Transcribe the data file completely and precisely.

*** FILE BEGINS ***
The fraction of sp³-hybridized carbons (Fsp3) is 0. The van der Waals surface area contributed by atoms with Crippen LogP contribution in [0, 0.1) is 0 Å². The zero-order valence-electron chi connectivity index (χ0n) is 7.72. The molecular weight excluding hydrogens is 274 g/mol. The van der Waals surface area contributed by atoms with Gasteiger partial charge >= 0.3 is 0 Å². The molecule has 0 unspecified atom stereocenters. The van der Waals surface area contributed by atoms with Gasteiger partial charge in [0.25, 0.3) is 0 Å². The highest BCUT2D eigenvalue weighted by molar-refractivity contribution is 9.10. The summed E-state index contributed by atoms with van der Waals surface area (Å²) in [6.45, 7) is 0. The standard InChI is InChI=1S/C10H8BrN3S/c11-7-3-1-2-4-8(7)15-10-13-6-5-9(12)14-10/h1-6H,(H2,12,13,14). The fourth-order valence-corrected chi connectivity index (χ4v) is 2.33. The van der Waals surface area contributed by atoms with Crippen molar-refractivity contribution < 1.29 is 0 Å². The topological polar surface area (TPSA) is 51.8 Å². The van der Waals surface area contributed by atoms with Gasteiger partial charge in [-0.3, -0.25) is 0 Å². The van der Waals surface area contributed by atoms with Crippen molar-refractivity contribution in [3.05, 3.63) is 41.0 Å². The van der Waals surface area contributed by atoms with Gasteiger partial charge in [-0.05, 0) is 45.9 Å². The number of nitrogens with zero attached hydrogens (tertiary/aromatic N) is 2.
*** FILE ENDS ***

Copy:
The fraction of sp³-hybridized carbons (Fsp3) is 0. The van der Waals surface area contributed by atoms with Crippen LogP contribution in [0, 0.1) is 0 Å². The zero-order valence-electron chi connectivity index (χ0n) is 7.72. The molecular weight excluding hydrogens is 274 g/mol. The van der Waals surface area contributed by atoms with Gasteiger partial charge >= 0.3 is 0 Å². The molecule has 0 unspecified atom stereocenters. The van der Waals surface area contributed by atoms with Gasteiger partial charge in [0.25, 0.3) is 0 Å². The highest BCUT2D eigenvalue weighted by molar-refractivity contribution is 9.10. The summed E-state index contributed by atoms with van der Waals surface area (Å²) in [6.45, 7) is 0. The standard InChI is InChI=1S/C10H8BrN3S/c11-7-3-1-2-4-8(7)15-10-13-6-5-9(12)14-10/h1-6H,(H2,12,13,14). The fourth-order valence-corrected chi connectivity index (χ4v) is 2.33. The van der Waals surface area contributed by atoms with Crippen molar-refractivity contribution < 1.29 is 0 Å². The topological polar surface area (TPSA) is 51.8 Å². The van der Waals surface area contributed by atoms with Gasteiger partial charge in [-0.3, -0.25) is 0 Å². The van der Waals surface area contributed by atoms with Crippen molar-refractivity contribution in [3.05, 3.63) is 41.0 Å². The van der Waals surface area contributed by atoms with Gasteiger partial charge in [-0.05, 0) is 45.9 Å². The number of nitrogens with zero attached hydrogens (tertiary/aromatic N) is 2.